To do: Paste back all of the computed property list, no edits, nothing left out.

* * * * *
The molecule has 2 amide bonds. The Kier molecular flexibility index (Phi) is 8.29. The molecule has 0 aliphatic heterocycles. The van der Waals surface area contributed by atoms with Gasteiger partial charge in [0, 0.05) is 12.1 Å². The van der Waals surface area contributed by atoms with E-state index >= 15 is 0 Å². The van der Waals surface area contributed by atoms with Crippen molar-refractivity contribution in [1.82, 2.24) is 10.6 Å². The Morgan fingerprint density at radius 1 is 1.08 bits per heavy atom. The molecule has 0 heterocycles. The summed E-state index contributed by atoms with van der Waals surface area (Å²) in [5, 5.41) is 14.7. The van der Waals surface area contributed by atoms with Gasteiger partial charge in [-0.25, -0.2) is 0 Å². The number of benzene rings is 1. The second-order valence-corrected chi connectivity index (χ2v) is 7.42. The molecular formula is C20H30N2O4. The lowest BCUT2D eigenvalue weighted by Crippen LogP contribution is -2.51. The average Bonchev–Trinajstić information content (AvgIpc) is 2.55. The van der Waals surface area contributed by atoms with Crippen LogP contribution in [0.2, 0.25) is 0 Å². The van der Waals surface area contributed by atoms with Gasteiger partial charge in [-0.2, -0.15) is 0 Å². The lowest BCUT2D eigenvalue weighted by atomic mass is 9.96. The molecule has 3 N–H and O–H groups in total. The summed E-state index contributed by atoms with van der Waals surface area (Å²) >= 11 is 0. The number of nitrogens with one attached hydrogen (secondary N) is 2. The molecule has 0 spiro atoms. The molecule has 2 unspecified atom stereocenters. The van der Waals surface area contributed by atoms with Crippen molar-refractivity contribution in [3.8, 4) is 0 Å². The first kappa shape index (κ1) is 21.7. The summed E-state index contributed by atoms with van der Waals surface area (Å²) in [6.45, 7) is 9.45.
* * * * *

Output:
The molecule has 2 amide bonds. The Kier molecular flexibility index (Phi) is 8.29. The molecule has 0 aliphatic heterocycles. The van der Waals surface area contributed by atoms with Gasteiger partial charge in [0, 0.05) is 12.1 Å². The van der Waals surface area contributed by atoms with E-state index >= 15 is 0 Å². The van der Waals surface area contributed by atoms with Crippen molar-refractivity contribution in [1.82, 2.24) is 10.6 Å². The Morgan fingerprint density at radius 1 is 1.08 bits per heavy atom. The molecule has 0 heterocycles. The summed E-state index contributed by atoms with van der Waals surface area (Å²) in [5, 5.41) is 14.7. The van der Waals surface area contributed by atoms with Gasteiger partial charge in [-0.25, -0.2) is 0 Å². The number of benzene rings is 1. The second-order valence-corrected chi connectivity index (χ2v) is 7.42. The molecular formula is C20H30N2O4. The lowest BCUT2D eigenvalue weighted by Crippen LogP contribution is -2.51. The average Bonchev–Trinajstić information content (AvgIpc) is 2.55. The van der Waals surface area contributed by atoms with Crippen LogP contribution in [0.2, 0.25) is 0 Å². The van der Waals surface area contributed by atoms with Gasteiger partial charge in [-0.2, -0.15) is 0 Å². The lowest BCUT2D eigenvalue weighted by atomic mass is 9.96. The molecule has 3 N–H and O–H groups in total. The summed E-state index contributed by atoms with van der Waals surface area (Å²) >= 11 is 0. The number of nitrogens with one attached hydrogen (secondary N) is 2. The molecule has 0 spiro atoms. The molecule has 2 unspecified atom stereocenters. The van der Waals surface area contributed by atoms with Crippen molar-refractivity contribution in [3.8, 4) is 0 Å². The first kappa shape index (κ1) is 21.7. The summed E-state index contributed by atoms with van der Waals surface area (Å²) in [6.45, 7) is 9.45.